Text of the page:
So I woke up in the middle of the night to the sounds of rats in the attic. They must have been busy chewing the upholstery on some old chairs as I can see in the daylight that seats are torn into, stuffing missing. My guess is they were trafficking stuffing from the chairs to a nest somewhere across the attic.You can follow the trail of droppings to get a rough idea of their route.
The pest control specialists come tomorrow, and as I listened to the rats cavorting over my head in the middle of the night and watched them appear here and there in my dreams, I started to panic. I don’t really know how many rats are up there. I don’t relish the idea of poison or pesticides in my house, not with kids and a dog running around. I fear the thought of poisoned rats stumbling around the innards of our walls and ductwork to die and decompose. Our house has the musty smell of something that has survived Florida’s humidity for the 71 years it has. If we add rotting rat to that melange, I’m not sure I can take it.
But the rats must go. They poop. They leave behind their hair. They urinate while running. They even leave an oily residue along walls from the oil in their hair. Humans can unwittingly inhale or ingest any of these remnants and contract a panoply of nasty and even fatal diseases. The Centers for Disease Control and Prevention tracks rat-related disease and fatalities. Did you know that rats were responsible for two deaths in Florida and Washington due to rat-bite fever (RBF)? Did you know that rats may zoonotically transmit Heptatitis E? Sigmodon hispidus, otherwise known as the cotton rat, is common to the southeastern U.S. and is a known carrier of hantavirus strains that can cause hantavirus pulmonary syndrome (HPS) in humans. HPS has been fatal.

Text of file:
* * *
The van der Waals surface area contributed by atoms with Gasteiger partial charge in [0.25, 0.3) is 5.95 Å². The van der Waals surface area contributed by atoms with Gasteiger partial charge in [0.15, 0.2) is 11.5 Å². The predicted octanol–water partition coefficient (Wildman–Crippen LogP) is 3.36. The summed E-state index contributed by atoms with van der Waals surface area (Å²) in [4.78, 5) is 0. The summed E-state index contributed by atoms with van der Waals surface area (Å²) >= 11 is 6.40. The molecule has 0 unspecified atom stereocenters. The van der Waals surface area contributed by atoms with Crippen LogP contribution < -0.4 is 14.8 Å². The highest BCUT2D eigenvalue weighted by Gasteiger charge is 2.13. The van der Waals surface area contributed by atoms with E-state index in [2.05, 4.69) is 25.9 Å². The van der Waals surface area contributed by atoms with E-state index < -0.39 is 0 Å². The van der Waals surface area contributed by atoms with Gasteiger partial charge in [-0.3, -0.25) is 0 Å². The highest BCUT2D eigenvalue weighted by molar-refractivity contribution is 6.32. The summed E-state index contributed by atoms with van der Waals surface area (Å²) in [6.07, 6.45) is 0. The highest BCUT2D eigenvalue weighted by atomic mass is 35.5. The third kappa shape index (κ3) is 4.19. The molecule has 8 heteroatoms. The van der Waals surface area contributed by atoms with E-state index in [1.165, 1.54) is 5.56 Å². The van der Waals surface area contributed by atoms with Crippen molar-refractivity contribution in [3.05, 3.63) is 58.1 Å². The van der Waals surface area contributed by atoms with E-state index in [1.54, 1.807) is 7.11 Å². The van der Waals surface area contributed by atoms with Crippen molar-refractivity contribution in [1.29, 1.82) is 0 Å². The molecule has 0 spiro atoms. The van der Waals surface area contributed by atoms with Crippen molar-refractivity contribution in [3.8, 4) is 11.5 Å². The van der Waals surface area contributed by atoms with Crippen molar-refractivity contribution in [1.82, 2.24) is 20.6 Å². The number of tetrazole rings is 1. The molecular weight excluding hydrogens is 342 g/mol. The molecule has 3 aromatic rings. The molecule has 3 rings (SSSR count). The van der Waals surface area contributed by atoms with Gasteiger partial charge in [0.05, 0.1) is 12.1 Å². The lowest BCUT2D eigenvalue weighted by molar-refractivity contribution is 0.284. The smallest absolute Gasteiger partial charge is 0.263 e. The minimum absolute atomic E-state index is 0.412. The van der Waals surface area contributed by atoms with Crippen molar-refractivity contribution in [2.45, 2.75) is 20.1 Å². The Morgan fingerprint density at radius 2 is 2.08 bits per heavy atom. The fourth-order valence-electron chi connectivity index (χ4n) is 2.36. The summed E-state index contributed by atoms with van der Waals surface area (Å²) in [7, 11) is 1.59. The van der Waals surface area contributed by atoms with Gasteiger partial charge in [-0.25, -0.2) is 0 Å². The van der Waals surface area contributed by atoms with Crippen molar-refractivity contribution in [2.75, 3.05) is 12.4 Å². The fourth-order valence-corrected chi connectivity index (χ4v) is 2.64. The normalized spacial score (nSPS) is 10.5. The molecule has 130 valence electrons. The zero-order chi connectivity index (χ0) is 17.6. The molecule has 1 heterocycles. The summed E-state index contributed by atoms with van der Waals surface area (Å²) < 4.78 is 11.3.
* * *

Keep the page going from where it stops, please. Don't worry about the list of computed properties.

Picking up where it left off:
Though my children have been taught by Disney that rats, like the one in the film Ratatouille, get a bad rap, I know better. Rats are gross. In my dream last night, a rat sat perched along a ledge in the garage. When it spied me, it started to hiss and wiggle its butt in preparation to lurch at me. Then it turned into a raccoon which then turned into a person in a raccoon suit. Maybe even in my dreams I am trying to temper the panic I feel at the realization we are infested by a plague carrying rodent. In the daylight, though, my intention towards them is a lucid death wish. Though I feel panic at the thought of their dying in my house, I am clear on what we must do. Rats don’t belong in human abodes. The war of the rats around here continues — without sympathy.